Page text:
I feel a little bad about posting this walk, as I still can’t find most of my photos. The ones I have are from a very grey day, so the walk looks far less lovely than it actually is! This walk goes through a very wealthy and pretty area of London so please ignore the grimness in my piccies! The walk takes you from Hendon, in a great arch close to the North Circular Road, then through lots of residential streets and parks until you get to the beautiful woodland in Highgate.
Hendon to Highgate – the basics
Distance: 9.6 km
Public transport: Hendon Central (tube) to Highgate (tube)
Best sights along the way: Brent Park and all the gorgeous woodlands. I love Queens Wood best.
Loos: There are some public loos near the end of the walk in Highgate Wood and Queen’s Wood. When we went through, there were loos at the Cherry Tree recreation grounds. There are quite a few pubs close to the stations as well.
Hendon to Highgate map
Capital Ring Section 11 – the route
The walk starts in Hendon park which is pretty nice. We did this section along with two others, so we came through Hendon Park quite early in the morning. It seems to be well maintained with lots of trees. It just seems a little manicured when you compare it to the wild beauty of the woodlands closer to Highgate.
We wandered straight through and along the residential streets towards the river Brent. The houses near Hendon are huge! Maybe lots of them have now been split up into flats, but there were still quite a few that seemed to have one door bell each. It’s funny, when my dad was growing up (not too far from here) it was normal for families to live in houses like this. I cannot imagine us being able to live in an actual house in North London. It was hard enough to save enough for a deposit on a flat! I suppose this is just one of those generational changes. The only people I know my age that live in houses, live waaay outside of the big smoke!! Ah well.
Anyway, once you’ve wandered past some of these big houses you reach a small path on the edge of the River Brent. There are two falling down gazebos on either side of the stream. They look like the the kind of place Mad Madam Mim would live (from Disney’s a sword in the stone). Well, they look like that to me.
Keep walking along the river past a pond and turn right onto the Dollis Valley Green Walk. You have to go through a tunnel, under the road, then the path follows the river just down below the North Circular. This area is actually quite pretty, but unfortunately it is all so close to the North Circular that you can’t quite escape the road noise, no matter how rural the surrounding look. I actually felt pretty bad along this section of the walk. London pollution has given me asthma, and this close to a polluted road on a non-windy day was not particularly pleasant.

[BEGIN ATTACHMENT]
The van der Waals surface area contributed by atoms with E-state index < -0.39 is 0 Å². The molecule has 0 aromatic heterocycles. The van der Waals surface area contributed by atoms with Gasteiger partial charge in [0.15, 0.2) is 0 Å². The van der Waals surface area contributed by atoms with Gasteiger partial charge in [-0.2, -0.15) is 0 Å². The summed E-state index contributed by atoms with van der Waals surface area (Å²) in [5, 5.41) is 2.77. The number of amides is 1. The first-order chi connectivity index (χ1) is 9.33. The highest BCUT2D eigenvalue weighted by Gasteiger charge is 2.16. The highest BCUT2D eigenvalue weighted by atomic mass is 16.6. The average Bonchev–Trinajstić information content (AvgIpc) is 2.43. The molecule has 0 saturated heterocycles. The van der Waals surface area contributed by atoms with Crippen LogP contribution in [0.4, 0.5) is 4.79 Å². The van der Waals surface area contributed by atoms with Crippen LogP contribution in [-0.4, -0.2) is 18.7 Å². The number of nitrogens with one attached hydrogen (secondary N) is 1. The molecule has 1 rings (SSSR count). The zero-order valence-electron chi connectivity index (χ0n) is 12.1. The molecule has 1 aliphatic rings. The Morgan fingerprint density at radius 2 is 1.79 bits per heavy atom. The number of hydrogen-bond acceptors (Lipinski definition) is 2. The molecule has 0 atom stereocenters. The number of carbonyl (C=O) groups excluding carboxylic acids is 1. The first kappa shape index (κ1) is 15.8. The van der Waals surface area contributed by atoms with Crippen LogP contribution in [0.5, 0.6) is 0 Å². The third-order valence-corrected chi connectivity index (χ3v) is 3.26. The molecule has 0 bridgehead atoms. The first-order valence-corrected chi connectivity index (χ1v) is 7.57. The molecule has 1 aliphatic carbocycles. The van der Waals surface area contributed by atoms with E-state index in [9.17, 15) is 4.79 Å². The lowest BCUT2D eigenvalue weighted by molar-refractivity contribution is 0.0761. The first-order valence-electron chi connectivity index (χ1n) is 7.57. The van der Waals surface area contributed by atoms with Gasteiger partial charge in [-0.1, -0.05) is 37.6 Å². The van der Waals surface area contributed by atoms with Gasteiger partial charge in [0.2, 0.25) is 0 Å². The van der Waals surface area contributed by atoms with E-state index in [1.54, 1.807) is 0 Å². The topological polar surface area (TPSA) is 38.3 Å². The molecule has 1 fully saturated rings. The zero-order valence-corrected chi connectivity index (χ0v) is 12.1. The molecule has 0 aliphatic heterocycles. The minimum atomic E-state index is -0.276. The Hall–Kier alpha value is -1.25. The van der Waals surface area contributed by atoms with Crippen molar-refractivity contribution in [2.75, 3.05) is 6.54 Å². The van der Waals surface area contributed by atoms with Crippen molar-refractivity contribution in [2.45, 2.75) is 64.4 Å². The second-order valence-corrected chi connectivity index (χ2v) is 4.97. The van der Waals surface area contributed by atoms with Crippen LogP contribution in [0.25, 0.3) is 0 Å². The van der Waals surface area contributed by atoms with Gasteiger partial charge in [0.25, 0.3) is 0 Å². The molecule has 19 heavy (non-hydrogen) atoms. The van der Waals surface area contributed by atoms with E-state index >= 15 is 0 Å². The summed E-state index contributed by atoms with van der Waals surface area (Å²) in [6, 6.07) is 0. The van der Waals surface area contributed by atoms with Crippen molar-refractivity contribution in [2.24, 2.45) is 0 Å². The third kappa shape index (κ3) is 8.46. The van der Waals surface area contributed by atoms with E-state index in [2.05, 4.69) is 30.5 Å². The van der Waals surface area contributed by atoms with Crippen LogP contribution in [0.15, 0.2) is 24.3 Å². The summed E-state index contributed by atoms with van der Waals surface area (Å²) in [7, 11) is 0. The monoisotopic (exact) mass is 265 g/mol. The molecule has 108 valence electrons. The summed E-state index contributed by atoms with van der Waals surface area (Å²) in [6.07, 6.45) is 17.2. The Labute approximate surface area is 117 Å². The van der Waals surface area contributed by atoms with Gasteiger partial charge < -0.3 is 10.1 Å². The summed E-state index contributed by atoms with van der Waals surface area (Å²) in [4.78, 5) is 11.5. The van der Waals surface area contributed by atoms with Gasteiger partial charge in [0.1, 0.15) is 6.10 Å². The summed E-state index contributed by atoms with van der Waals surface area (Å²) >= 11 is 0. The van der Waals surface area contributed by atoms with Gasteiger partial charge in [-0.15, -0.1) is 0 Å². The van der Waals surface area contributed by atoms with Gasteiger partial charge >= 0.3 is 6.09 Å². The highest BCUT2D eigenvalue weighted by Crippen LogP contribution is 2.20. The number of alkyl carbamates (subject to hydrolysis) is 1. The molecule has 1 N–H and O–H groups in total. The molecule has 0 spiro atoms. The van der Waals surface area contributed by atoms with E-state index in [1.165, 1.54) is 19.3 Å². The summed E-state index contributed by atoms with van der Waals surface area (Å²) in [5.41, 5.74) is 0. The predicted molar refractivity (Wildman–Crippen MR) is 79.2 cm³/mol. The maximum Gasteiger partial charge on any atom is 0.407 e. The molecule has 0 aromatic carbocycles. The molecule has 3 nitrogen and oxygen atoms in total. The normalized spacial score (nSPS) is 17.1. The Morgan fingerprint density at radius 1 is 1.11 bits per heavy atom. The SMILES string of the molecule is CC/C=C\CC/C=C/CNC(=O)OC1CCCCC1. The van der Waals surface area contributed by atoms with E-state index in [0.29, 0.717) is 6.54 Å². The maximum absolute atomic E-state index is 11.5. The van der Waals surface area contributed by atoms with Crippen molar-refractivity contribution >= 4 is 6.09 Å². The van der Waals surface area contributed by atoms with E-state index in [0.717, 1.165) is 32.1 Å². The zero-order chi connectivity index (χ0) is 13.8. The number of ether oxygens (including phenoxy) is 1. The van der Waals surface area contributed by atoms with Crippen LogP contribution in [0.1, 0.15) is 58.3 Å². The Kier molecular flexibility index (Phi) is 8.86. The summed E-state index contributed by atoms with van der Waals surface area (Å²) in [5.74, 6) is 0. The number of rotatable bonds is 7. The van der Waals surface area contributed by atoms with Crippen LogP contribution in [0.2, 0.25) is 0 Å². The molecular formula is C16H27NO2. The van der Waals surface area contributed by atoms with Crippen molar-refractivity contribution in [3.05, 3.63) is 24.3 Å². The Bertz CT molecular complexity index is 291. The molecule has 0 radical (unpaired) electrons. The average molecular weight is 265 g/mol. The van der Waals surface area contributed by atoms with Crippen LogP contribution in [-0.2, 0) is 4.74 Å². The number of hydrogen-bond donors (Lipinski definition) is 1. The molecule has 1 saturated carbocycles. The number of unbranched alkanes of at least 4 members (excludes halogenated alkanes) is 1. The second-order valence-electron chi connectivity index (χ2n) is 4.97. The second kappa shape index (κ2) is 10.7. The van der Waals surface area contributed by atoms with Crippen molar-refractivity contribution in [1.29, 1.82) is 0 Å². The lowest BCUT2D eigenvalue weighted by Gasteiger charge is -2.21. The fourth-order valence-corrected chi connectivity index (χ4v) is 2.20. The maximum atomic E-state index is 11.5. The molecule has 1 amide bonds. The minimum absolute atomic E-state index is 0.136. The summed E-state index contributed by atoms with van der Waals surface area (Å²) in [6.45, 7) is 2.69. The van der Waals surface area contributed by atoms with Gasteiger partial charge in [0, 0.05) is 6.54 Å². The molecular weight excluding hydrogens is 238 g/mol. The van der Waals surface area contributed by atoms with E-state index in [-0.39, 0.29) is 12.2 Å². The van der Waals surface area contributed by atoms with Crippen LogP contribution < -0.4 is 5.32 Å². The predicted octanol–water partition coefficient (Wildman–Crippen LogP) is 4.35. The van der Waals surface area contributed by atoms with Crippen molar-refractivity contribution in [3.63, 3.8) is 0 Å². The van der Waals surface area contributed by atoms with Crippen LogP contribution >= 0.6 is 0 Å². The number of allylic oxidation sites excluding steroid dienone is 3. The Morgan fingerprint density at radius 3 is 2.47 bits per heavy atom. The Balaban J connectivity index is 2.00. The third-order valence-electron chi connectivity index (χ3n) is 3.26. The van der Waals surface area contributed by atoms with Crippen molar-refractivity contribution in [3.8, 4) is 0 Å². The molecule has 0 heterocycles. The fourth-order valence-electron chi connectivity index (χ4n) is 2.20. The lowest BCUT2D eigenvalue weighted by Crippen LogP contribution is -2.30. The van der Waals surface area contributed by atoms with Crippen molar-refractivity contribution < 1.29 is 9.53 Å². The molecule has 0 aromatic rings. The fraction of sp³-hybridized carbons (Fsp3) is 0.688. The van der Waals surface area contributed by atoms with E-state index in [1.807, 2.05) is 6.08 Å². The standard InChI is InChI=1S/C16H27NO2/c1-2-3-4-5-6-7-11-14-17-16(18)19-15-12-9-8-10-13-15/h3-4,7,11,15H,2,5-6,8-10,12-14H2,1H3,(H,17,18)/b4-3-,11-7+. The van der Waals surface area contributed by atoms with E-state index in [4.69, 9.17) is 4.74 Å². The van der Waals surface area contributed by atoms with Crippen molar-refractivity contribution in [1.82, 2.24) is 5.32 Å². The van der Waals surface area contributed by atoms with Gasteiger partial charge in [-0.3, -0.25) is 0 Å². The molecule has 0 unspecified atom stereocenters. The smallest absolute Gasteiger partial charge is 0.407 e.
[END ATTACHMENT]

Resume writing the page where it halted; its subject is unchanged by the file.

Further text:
Luckily, the path soon turns away from the North Circular! Now you get to walk alongside various green parks next to Mutton Brook. Now the houses become super-posh! I really like getting to see all the lovely places people live! Northway gardens was lined with daffodils when we came past and Lyttelton Playing Fields was also full of blossoms.
I especially loved all the houses leading up to East Finchley station. It really is like being in a village. There are quite a few mock Tudor houses. They all seem to have gorgeous gardens, so it is really nice to wander past! To get to East Finchley station, you have to walk through the causeway! It is a little sneaky street that will take you from the village-like atmosphere, through the station onto a normal-looking high street. It is quite strange to go from village to town so quickly!!
Once you emerge from the Art Deco station, cross at the pedestrian crossing, and then go straight into Cherry tree wood. I love the gates into Cherry tree wood! You can see all the critters! The cherry tree recreation ground had a fun looking playground full of kids, so you could have a stop-off here if you plan to walk with children. You leave the park on Fordington Road, and then go over a mini roundabout onto Lanchester Road, which leads into the looovely Highgate wood.
I love Highgate wood. I love the way the trees seem so ancient and gnarled. It is really strange to wander around such an old section of forest so close to central London. I also love that you always get to see lots of dogs leading their owners around the various paths. Hopefully I’ll find more photos to add later as this is such a perfect part of London.
Once you have meandered around Highgate wood, you cross Queenswood road and go straight into Queens wood. This is always really pleasant, but for some reason it is always less busy than Highgate wood.
The last few steps of the walk take you up some steps from Queens wood and along Priory Gardens. Turn left up a steep narrow path between house numbers 63 and 65. This will lead up a steep slope to Shepherd’s Hill. You can then walk down the hill to Highgate station, or turn the other way if you’d like to follow the parkland walk to the next section…
You can find the TFL map for this section here and the google map here. We found the sign posts pretty easily on this section, but if you are worried about spotting them just make sure you download the capital ring google map to your phone!! You can find the rest of my Capital Ring posts here.